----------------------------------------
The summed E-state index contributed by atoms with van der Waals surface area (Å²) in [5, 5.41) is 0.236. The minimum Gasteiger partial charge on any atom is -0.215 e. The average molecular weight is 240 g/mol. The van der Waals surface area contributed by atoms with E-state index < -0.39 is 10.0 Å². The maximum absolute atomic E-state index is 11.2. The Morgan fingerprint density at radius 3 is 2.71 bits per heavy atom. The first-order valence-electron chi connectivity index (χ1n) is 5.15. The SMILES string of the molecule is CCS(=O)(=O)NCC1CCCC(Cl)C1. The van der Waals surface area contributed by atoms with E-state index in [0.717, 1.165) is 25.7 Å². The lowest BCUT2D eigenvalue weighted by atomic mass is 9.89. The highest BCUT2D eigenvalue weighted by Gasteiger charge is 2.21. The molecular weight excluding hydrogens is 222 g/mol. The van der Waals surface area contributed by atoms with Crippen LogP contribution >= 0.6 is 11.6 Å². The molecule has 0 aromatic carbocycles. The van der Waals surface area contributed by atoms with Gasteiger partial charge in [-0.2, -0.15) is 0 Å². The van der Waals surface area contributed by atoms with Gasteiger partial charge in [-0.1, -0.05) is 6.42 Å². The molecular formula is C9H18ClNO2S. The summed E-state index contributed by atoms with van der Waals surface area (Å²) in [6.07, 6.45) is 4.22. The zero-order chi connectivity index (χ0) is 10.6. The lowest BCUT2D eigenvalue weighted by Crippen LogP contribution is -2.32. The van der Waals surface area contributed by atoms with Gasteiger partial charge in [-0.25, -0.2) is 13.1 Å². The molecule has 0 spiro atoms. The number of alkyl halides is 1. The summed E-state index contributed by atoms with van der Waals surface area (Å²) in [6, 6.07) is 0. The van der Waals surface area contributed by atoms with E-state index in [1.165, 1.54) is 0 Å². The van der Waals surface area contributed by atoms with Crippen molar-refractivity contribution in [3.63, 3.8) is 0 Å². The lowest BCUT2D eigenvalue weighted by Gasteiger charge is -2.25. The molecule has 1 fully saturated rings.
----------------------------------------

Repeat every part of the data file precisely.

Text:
The summed E-state index contributed by atoms with van der Waals surface area (Å²) in [5, 5.41) is 0.236. The minimum Gasteiger partial charge on any atom is -0.215 e. The average molecular weight is 240 g/mol. The van der Waals surface area contributed by atoms with E-state index < -0.39 is 10.0 Å². The maximum absolute atomic E-state index is 11.2. The Morgan fingerprint density at radius 3 is 2.71 bits per heavy atom. The first-order valence-electron chi connectivity index (χ1n) is 5.15. The SMILES string of the molecule is CCS(=O)(=O)NCC1CCCC(Cl)C1. The van der Waals surface area contributed by atoms with E-state index in [0.717, 1.165) is 25.7 Å². The lowest BCUT2D eigenvalue weighted by atomic mass is 9.89. The highest BCUT2D eigenvalue weighted by Gasteiger charge is 2.21. The molecular weight excluding hydrogens is 222 g/mol. The van der Waals surface area contributed by atoms with Crippen LogP contribution >= 0.6 is 11.6 Å². The molecule has 0 aromatic carbocycles. The van der Waals surface area contributed by atoms with Gasteiger partial charge in [-0.2, -0.15) is 0 Å². The van der Waals surface area contributed by atoms with Gasteiger partial charge in [-0.1, -0.05) is 6.42 Å². The molecular formula is C9H18ClNO2S. The summed E-state index contributed by atoms with van der Waals surface area (Å²) in [6.07, 6.45) is 4.22. The zero-order chi connectivity index (χ0) is 10.6. The lowest BCUT2D eigenvalue weighted by Crippen LogP contribution is -2.32. The van der Waals surface area contributed by atoms with Gasteiger partial charge in [-0.25, -0.2) is 13.1 Å². The molecule has 0 spiro atoms. The number of alkyl halides is 1. The summed E-state index contributed by atoms with van der Waals surface area (Å²) in [6, 6.07) is 0. The van der Waals surface area contributed by atoms with E-state index in [1.165, 1.54) is 0 Å². The van der Waals surface area contributed by atoms with Crippen molar-refractivity contribution in [3.63, 3.8) is 0 Å². The lowest BCUT2D eigenvalue weighted by Gasteiger charge is -2.25. The molecule has 1 fully saturated rings.